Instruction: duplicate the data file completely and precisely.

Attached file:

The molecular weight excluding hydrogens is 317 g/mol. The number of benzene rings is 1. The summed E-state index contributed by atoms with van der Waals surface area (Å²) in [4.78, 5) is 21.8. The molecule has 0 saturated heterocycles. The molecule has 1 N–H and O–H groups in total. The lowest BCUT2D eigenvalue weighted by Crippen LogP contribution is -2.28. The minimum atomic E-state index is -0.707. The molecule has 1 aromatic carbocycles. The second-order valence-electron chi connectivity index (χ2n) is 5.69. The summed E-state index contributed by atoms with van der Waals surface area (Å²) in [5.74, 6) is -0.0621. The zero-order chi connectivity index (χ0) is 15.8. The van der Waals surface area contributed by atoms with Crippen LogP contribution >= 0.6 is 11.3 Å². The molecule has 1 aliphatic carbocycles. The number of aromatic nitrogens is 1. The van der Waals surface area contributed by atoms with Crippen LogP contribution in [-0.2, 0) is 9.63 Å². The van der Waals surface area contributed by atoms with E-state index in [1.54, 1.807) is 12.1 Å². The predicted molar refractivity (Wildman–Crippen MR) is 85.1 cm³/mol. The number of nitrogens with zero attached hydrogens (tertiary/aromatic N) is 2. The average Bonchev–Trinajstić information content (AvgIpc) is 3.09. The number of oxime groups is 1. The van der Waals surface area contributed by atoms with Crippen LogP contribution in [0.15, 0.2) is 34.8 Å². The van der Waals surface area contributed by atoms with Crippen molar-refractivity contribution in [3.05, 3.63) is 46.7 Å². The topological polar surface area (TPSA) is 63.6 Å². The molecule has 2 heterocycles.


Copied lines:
The molecular weight excluding hydrogens is 317 g/mol. The number of benzene rings is 1. The summed E-state index contributed by atoms with van der Waals surface area (Å²) in [4.78, 5) is 21.8. The molecule has 0 saturated heterocycles. The molecule has 1 N–H and O–H groups in total. The lowest BCUT2D eigenvalue weighted by Crippen LogP contribution is -2.28. The minimum atomic E-state index is -0.707. The molecule has 1 aromatic carbocycles. The second-order valence-electron chi connectivity index (χ2n) is 5.69. The summed E-state index contributed by atoms with van der Waals surface area (Å²) in [5.74, 6) is -0.0621. The zero-order chi connectivity index (χ0) is 15.8. The van der Waals surface area contributed by atoms with Crippen LogP contribution >= 0.6 is 11.3 Å². The molecule has 1 aliphatic carbocycles. The number of aromatic nitrogens is 1. The van der Waals surface area contributed by atoms with Crippen LogP contribution in [-0.2, 0) is 9.63 Å². The van der Waals surface area contributed by atoms with E-state index in [1.54, 1.807) is 12.1 Å². The predicted molar refractivity (Wildman–Crippen MR) is 85.1 cm³/mol. The number of nitrogens with zero attached hydrogens (tertiary/aromatic N) is 2. The average Bonchev–Trinajstić information content (AvgIpc) is 3.09. The number of oxime groups is 1. The van der Waals surface area contributed by atoms with Crippen LogP contribution in [0.15, 0.2) is 34.8 Å². The van der Waals surface area contributed by atoms with Crippen molar-refractivity contribution in [3.05, 3.63) is 46.7 Å². The topological polar surface area (TPSA) is 63.6 Å². The molecule has 2 heterocycles.